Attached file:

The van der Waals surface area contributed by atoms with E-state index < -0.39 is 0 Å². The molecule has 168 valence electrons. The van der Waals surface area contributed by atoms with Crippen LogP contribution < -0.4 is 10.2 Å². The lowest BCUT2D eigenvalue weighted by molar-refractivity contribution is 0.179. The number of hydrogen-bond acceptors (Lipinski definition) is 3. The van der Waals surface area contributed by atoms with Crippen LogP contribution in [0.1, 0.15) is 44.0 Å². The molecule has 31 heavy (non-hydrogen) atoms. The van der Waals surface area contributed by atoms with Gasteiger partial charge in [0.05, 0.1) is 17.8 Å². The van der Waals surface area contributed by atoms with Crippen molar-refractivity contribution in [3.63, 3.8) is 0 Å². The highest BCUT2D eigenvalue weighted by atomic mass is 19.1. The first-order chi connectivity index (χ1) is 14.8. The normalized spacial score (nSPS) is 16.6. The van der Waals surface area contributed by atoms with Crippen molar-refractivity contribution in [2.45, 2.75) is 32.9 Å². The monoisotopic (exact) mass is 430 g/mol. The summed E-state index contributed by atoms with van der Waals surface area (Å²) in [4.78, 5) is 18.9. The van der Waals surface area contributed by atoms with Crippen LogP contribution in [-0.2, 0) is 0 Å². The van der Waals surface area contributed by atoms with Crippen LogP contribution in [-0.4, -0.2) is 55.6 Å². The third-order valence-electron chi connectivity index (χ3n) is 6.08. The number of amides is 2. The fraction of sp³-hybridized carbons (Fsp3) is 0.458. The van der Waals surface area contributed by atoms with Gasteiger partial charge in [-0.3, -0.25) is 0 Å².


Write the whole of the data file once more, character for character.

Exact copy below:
The van der Waals surface area contributed by atoms with E-state index < -0.39 is 0 Å². The molecule has 168 valence electrons. The van der Waals surface area contributed by atoms with Crippen LogP contribution < -0.4 is 10.2 Å². The lowest BCUT2D eigenvalue weighted by molar-refractivity contribution is 0.179. The number of hydrogen-bond acceptors (Lipinski definition) is 3. The van der Waals surface area contributed by atoms with Crippen LogP contribution in [0.1, 0.15) is 44.0 Å². The molecule has 31 heavy (non-hydrogen) atoms. The van der Waals surface area contributed by atoms with Gasteiger partial charge in [0.05, 0.1) is 17.8 Å². The van der Waals surface area contributed by atoms with Crippen molar-refractivity contribution in [3.63, 3.8) is 0 Å². The highest BCUT2D eigenvalue weighted by atomic mass is 19.1. The first-order chi connectivity index (χ1) is 14.8. The normalized spacial score (nSPS) is 16.6. The van der Waals surface area contributed by atoms with Crippen molar-refractivity contribution in [2.45, 2.75) is 32.9 Å². The monoisotopic (exact) mass is 430 g/mol. The summed E-state index contributed by atoms with van der Waals surface area (Å²) in [4.78, 5) is 18.9. The van der Waals surface area contributed by atoms with Crippen LogP contribution in [-0.2, 0) is 0 Å². The van der Waals surface area contributed by atoms with Crippen LogP contribution in [-0.4, -0.2) is 55.6 Å². The third-order valence-electron chi connectivity index (χ3n) is 6.08. The number of amides is 2. The fraction of sp³-hybridized carbons (Fsp3) is 0.458. The van der Waals surface area contributed by atoms with Gasteiger partial charge in [-0.3, -0.25) is 0 Å².